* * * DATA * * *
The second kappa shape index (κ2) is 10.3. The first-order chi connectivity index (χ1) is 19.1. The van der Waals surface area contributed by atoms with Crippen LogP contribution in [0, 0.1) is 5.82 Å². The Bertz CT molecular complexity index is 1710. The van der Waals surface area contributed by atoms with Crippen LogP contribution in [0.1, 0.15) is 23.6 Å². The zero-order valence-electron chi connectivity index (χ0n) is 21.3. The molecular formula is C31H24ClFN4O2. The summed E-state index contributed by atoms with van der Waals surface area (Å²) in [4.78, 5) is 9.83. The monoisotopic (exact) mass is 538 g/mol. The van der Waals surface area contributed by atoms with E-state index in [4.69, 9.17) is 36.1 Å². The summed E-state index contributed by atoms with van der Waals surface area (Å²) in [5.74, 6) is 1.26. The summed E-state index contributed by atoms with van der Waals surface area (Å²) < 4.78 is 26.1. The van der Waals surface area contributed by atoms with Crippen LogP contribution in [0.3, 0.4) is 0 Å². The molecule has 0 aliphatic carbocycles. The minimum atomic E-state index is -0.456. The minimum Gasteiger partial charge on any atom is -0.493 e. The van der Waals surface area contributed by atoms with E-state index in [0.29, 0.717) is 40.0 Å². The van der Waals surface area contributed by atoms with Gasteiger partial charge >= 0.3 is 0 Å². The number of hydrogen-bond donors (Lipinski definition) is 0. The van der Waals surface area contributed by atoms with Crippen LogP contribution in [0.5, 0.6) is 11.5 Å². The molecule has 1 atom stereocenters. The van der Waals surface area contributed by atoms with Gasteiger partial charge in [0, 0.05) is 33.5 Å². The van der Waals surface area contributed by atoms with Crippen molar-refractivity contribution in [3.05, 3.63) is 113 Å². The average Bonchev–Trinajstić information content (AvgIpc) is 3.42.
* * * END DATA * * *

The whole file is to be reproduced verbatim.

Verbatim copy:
The second kappa shape index (κ2) is 10.3. The first-order chi connectivity index (χ1) is 19.1. The van der Waals surface area contributed by atoms with Crippen LogP contribution in [0, 0.1) is 5.82 Å². The Bertz CT molecular complexity index is 1710. The van der Waals surface area contributed by atoms with Crippen LogP contribution in [0.1, 0.15) is 23.6 Å². The zero-order valence-electron chi connectivity index (χ0n) is 21.3. The molecular formula is C31H24ClFN4O2. The summed E-state index contributed by atoms with van der Waals surface area (Å²) in [4.78, 5) is 9.83. The monoisotopic (exact) mass is 538 g/mol. The van der Waals surface area contributed by atoms with E-state index in [4.69, 9.17) is 36.1 Å². The summed E-state index contributed by atoms with van der Waals surface area (Å²) in [5.74, 6) is 1.26. The summed E-state index contributed by atoms with van der Waals surface area (Å²) < 4.78 is 26.1. The van der Waals surface area contributed by atoms with Crippen LogP contribution in [0.3, 0.4) is 0 Å². The molecule has 0 aliphatic carbocycles. The minimum atomic E-state index is -0.456. The minimum Gasteiger partial charge on any atom is -0.493 e. The van der Waals surface area contributed by atoms with E-state index in [0.29, 0.717) is 40.0 Å². The van der Waals surface area contributed by atoms with Gasteiger partial charge >= 0.3 is 0 Å². The number of hydrogen-bond donors (Lipinski definition) is 0. The van der Waals surface area contributed by atoms with Crippen LogP contribution in [0.5, 0.6) is 11.5 Å². The molecule has 1 atom stereocenters. The van der Waals surface area contributed by atoms with Gasteiger partial charge in [0, 0.05) is 33.5 Å². The van der Waals surface area contributed by atoms with Crippen molar-refractivity contribution in [3.05, 3.63) is 113 Å². The average Bonchev–Trinajstić information content (AvgIpc) is 3.42.